The aim of this study was to assess the attitude and the preferences of patients towards the use of a chaper-one during breast examination.PATIENTS AND METHODS
A two-part questionnaire was circulated among 204 consecutive new patients, attending both symptomatic breast and screened assessment clinics.RESULTS
A total of 200 questionnaires were fully completed and returned. Although 104 (52%) patients felt that they did not need a chaperone during breast examination, 65 (33%) preferred to have one. Amongst these 65 patients, the majority (52%) wanted a chaperone in the presence of both a male and female doctor whereas 19 (29%) wanted a chaperone in the presence of a male doctor. When patients were asked which person would be the best chaperone for them, 63 patients (32%) preferred their spouse to act as a chaperone, whereas 57 (29%) preferred a clinic nurse. However, the majority of teenagers and young adults (10–30 years) preferred their parents to act as a chaperone. On asking the reason for preferring a chaperone during breast examination, 69% felt a chaperone helped them to feel more at ease, 28% felt they get more support, 23% get less embarrassed and 10% felt safer. The majority (54%) preferred the nurse to offer a chaperone instead of the doctor (22%). Patients generally said they were comfortable in asking for a chaperone (68%). Overall, 68% of patients considered the offer of a chaperone as a sign of respect and the majority felt the attitude (32%) and gender (20%) of the clinician are the two most important factors influencing the chaperone use. Most patients were of the opinion that the presence of a chaperone does not have a negative effect on the doctor-patient relationship (75%), patient confidentiality (74%) and do not cause embarrassment (68%). Following their assessment in clinic, the patients' views on the use of a chaperone were not significantly changed.CONCLUSIONS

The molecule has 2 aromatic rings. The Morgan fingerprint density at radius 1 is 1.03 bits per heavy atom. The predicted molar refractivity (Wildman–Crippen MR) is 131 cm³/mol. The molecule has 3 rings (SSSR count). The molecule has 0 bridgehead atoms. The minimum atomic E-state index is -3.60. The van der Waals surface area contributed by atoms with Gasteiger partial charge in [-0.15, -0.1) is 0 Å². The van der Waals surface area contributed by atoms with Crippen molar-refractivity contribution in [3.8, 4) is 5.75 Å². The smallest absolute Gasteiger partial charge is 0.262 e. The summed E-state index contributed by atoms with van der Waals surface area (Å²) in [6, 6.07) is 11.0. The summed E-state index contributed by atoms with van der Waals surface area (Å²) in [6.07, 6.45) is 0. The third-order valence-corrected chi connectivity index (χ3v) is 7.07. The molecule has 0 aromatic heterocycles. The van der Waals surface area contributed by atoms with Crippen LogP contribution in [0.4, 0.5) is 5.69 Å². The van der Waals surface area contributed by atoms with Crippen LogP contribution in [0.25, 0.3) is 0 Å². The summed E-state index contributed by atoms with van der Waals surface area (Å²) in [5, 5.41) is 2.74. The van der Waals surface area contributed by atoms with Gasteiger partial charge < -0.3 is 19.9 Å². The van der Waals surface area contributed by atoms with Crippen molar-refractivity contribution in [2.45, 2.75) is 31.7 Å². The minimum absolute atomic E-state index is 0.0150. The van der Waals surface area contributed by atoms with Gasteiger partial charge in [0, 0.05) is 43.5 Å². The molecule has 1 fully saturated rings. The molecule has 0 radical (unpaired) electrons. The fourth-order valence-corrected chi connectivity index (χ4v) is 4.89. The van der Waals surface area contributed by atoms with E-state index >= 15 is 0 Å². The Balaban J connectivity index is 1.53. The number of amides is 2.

There is a wide variety of opinion among patients about the desirability of a chaperone during breast examination. However, the majority consider the offer of a chaperone as a sign of respect and many patients commented that the presence of a chaperone is important for medicolegal protection of both patient and clinician. In recent years, there has been an increasing call from medicolegal societies and medical insurance companies for greater use of chaperones during intimate examinations. We feel that recommendations regarding the use of a chaperone should now be incorporated into the British Association of Surgical Oncology guidelines.